The combat system has a lot of hidden depth that isn't quite explained by tutorials or notices in-game and you do have to spend a little time experimenting and learning what each ability does, plus all the hidden properties that are present. For example, I mentioned water spells before. Any enemy hit with a water spell becomes wet, as does any enemy that walks through a puddle. If you then cast a lightning spell it will automatically arc to those enemies to deal some extra damage. Figuring out little systems like this can greatly boost your chance of survival.
You'll need that extra survivability, as Has-Been Heroes is a hard game. Part of this is just from the smart enemy design that was made to challenge you. This especially shows at the boss fights, when you need to think up some creative ideas to hurt the bosses. Knocking out the boss' 50 stamina before he reaches you isn't really plausible, but you can exploit enemies that explode into a freezing wind to buy you a few minutes to wail on the boss. On the other hand, there were times the challenge comes just from the game overwhelming you. At times, the game hit me with an overwhelming force that felt impossible to overcome with the mechanics at my disposal. It's disappointing when my run came to an end because I just couldn't handle the game deciding that 50 armored skeletons seemed like an appropriate spawn.
Between battles you'll run around on a map, hitting various important areas up that have a chance of being events or stores. You'll find people willing to sell you items for the gold you collect, or treasure chests just waiting to be plundered, or even little mini games where you can earn good items by selecting the correct option. At the start of the game, there are only a few different kinds of events, but that's where the aforementioned souls come in. Every time you die you can bring all your souls to the Gatekeeper, and if you collect enough you'll unlock more events, spells, and items that you can find to assist you in your quest.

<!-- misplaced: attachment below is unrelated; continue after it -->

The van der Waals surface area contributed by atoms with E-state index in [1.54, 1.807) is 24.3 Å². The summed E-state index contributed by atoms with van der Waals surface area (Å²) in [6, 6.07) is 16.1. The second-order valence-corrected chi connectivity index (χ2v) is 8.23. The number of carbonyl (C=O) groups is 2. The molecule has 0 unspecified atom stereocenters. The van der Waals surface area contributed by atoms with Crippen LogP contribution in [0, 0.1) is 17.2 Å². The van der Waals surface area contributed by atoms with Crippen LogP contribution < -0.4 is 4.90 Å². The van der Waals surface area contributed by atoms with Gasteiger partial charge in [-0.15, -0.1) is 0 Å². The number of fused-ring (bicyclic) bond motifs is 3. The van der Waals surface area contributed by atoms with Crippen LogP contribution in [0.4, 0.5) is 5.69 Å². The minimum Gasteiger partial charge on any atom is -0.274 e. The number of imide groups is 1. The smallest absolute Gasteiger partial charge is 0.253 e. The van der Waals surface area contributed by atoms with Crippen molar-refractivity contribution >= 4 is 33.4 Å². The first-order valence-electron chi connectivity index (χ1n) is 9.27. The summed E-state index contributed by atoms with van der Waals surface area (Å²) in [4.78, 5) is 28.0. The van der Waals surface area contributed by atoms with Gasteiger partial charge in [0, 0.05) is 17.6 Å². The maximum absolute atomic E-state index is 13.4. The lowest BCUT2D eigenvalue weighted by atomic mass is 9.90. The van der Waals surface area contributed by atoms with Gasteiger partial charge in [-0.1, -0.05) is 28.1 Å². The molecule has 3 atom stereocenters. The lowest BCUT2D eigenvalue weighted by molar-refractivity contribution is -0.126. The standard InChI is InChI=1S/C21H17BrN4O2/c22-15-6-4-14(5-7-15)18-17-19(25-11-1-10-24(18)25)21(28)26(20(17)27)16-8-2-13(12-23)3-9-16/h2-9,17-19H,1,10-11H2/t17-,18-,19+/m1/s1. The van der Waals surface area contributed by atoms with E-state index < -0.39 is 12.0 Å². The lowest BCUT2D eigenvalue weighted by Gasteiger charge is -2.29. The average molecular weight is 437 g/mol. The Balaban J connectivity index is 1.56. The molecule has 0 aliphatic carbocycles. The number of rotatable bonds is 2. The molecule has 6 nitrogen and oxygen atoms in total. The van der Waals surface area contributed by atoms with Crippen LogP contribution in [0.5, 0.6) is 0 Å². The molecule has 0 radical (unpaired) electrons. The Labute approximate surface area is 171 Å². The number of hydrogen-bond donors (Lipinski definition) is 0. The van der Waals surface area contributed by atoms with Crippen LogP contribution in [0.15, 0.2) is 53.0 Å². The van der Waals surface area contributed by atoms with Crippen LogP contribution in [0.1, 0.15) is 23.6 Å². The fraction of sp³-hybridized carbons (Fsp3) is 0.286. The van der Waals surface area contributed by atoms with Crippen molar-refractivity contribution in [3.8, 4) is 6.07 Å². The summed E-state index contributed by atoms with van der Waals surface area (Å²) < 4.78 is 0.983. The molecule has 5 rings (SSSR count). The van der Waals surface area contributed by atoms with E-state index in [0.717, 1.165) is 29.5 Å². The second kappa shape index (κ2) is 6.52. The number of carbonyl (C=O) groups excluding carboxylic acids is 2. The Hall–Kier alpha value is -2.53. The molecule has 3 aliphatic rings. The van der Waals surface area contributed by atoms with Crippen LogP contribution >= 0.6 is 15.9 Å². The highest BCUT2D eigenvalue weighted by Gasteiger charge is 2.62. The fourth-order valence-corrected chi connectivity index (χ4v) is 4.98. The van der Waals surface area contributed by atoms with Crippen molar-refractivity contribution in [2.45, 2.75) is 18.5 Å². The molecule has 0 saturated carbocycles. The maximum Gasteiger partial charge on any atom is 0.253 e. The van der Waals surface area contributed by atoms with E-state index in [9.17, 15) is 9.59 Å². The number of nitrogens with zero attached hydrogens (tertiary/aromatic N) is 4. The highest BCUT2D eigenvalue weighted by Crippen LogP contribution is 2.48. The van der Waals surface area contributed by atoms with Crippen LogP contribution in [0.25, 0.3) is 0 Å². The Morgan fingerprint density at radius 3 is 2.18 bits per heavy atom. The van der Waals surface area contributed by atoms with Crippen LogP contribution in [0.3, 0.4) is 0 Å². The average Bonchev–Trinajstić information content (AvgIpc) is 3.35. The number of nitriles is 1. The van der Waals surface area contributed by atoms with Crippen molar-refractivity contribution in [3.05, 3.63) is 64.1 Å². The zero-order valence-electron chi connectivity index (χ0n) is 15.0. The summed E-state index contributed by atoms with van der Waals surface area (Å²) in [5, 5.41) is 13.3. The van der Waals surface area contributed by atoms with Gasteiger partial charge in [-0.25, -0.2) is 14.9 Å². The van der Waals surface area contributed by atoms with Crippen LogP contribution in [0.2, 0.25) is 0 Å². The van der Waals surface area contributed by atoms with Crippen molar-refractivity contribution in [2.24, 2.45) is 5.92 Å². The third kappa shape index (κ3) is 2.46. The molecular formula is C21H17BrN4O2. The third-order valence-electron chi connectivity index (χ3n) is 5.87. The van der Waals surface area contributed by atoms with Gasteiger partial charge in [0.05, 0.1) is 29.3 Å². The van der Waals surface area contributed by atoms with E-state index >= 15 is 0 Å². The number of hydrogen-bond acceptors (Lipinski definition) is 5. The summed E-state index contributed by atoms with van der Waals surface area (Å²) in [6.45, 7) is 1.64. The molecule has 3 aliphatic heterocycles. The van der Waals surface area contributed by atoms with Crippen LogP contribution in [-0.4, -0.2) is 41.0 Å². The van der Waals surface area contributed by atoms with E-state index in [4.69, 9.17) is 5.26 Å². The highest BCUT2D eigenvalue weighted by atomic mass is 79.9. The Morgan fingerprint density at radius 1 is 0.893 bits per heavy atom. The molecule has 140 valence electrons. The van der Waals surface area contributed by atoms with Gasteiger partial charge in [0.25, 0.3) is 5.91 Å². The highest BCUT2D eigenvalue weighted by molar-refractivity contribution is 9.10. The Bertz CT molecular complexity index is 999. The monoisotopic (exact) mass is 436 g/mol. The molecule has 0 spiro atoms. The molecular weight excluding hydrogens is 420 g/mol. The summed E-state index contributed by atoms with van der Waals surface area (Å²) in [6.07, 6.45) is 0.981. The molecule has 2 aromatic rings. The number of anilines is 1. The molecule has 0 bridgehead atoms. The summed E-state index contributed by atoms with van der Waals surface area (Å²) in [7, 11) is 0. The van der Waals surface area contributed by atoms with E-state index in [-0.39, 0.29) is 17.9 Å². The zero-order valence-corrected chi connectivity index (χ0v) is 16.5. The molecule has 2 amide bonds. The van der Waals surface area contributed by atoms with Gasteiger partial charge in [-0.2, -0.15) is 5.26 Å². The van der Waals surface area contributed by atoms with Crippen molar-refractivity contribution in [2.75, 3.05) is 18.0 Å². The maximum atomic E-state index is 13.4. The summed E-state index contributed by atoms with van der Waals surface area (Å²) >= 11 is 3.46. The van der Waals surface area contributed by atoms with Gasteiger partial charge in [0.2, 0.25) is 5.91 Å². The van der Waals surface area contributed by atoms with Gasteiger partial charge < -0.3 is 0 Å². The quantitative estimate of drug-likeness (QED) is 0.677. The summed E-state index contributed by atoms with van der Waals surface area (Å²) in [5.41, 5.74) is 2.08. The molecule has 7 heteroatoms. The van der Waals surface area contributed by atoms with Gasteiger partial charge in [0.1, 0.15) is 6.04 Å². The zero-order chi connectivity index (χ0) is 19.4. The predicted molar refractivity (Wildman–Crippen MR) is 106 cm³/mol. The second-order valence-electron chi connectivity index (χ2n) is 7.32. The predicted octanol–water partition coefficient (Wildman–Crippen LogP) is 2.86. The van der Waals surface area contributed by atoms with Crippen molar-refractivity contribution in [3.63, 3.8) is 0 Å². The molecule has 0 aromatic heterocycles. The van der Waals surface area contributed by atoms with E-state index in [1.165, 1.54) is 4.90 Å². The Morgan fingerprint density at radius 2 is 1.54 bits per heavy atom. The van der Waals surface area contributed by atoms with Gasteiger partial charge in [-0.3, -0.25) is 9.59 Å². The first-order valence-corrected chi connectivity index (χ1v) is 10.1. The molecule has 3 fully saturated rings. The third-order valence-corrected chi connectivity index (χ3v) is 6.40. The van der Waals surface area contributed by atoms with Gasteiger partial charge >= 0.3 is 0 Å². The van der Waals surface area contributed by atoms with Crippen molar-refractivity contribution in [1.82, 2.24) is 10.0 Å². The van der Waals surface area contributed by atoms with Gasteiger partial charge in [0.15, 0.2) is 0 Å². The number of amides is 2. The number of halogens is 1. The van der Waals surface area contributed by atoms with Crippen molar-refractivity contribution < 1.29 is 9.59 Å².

It helps that Has-Been Heroes is a clean looking game, as getting all the information I needed from enemies wasn't difficult at all. Simple bars next to them clearly show exactly how many more times I have to hit an enemy to stun them, while easy to spot cooldown timers keep the interface from getting in my way.
By the end of my fifth or so run I was thoroughly enjoying my time with Has-Been Heroes. By the end of my tenth run, I was considering all new ways to approach my runs. By the end of the twentieth run, I had to kick myself off the game because I really do have to get to other reviews done, plus write this one tell you that Has-Been Heroes is totally worth playing. I was taken by surprise by how much I enjoyed the game, and I think anyone looking to hire these heroes may find them more than ready for another quest.
An addictive and entertaining roguelite, Has-Been Heroes has some novel ideas that makes it an absolute blast for when you have 30 minutes to kill for another run.
- Entertaining Characters
- Smart Central Mechanics
- Each Run Adds More Great Tools for Future Runs
- Nails that Addictive 'Just One More Run' Quality
- Doesn't Explain All Elements Very Well
- Sometimes Goes for Cheap Difficulty